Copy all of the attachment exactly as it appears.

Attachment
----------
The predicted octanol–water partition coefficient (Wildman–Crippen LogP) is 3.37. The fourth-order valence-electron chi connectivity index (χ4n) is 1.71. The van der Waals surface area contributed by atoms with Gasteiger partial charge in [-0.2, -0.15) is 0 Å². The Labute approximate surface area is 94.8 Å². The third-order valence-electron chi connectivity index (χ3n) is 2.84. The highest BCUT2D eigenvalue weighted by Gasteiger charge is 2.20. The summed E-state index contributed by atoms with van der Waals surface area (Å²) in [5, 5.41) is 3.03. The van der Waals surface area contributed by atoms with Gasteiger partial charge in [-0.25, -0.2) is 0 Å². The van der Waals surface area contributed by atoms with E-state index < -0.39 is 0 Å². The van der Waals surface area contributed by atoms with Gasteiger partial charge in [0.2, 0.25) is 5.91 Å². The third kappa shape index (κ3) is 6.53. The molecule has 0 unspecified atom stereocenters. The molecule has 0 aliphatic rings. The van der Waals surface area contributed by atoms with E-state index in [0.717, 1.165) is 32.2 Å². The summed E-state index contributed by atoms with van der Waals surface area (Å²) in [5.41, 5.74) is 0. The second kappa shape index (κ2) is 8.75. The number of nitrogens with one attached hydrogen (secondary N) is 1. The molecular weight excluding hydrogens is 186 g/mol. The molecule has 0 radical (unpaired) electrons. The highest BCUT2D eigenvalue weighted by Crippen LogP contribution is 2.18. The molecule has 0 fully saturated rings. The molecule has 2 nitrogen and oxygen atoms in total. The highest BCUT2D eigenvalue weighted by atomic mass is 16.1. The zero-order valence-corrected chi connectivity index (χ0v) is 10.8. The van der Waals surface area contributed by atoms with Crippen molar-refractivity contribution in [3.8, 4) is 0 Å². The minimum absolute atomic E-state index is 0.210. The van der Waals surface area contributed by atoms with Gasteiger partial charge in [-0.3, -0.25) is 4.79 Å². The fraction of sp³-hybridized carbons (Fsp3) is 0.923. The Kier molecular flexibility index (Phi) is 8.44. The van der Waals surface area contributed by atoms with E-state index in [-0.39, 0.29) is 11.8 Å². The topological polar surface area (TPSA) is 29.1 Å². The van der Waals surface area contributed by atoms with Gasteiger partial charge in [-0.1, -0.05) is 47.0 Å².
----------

The predicted octanol–water partition coefficient (Wildman–Crippen LogP) is 3.37. The fourth-order valence-electron chi connectivity index (χ4n) is 1.71. The van der Waals surface area contributed by atoms with Gasteiger partial charge in [-0.2, -0.15) is 0 Å². The Labute approximate surface area is 94.8 Å². The third-order valence-electron chi connectivity index (χ3n) is 2.84. The highest BCUT2D eigenvalue weighted by Gasteiger charge is 2.20. The summed E-state index contributed by atoms with van der Waals surface area (Å²) in [5, 5.41) is 3.03. The van der Waals surface area contributed by atoms with Gasteiger partial charge in [-0.25, -0.2) is 0 Å². The van der Waals surface area contributed by atoms with E-state index < -0.39 is 0 Å². The van der Waals surface area contributed by atoms with Gasteiger partial charge in [0.2, 0.25) is 5.91 Å². The third kappa shape index (κ3) is 6.53. The molecule has 0 unspecified atom stereocenters. The molecule has 0 aliphatic rings. The van der Waals surface area contributed by atoms with E-state index in [0.717, 1.165) is 32.2 Å². The summed E-state index contributed by atoms with van der Waals surface area (Å²) in [5.41, 5.74) is 0. The second kappa shape index (κ2) is 8.75. The number of nitrogens with one attached hydrogen (secondary N) is 1. The molecular weight excluding hydrogens is 186 g/mol. The molecule has 0 radical (unpaired) electrons. The highest BCUT2D eigenvalue weighted by Crippen LogP contribution is 2.18. The molecule has 0 fully saturated rings. The molecule has 2 nitrogen and oxygen atoms in total. The highest BCUT2D eigenvalue weighted by atomic mass is 16.1. The zero-order valence-corrected chi connectivity index (χ0v) is 10.8. The van der Waals surface area contributed by atoms with Crippen molar-refractivity contribution in [3.8, 4) is 0 Å². The minimum absolute atomic E-state index is 0.210. The van der Waals surface area contributed by atoms with Gasteiger partial charge in [-0.3, -0.25) is 4.79 Å². The fraction of sp³-hybridized carbons (Fsp3) is 0.923. The Kier molecular flexibility index (Phi) is 8.44. The van der Waals surface area contributed by atoms with E-state index in [-0.39, 0.29) is 11.8 Å². The topological polar surface area (TPSA) is 29.1 Å². The van der Waals surface area contributed by atoms with Gasteiger partial charge in [-0.1, -0.05) is 47.0 Å².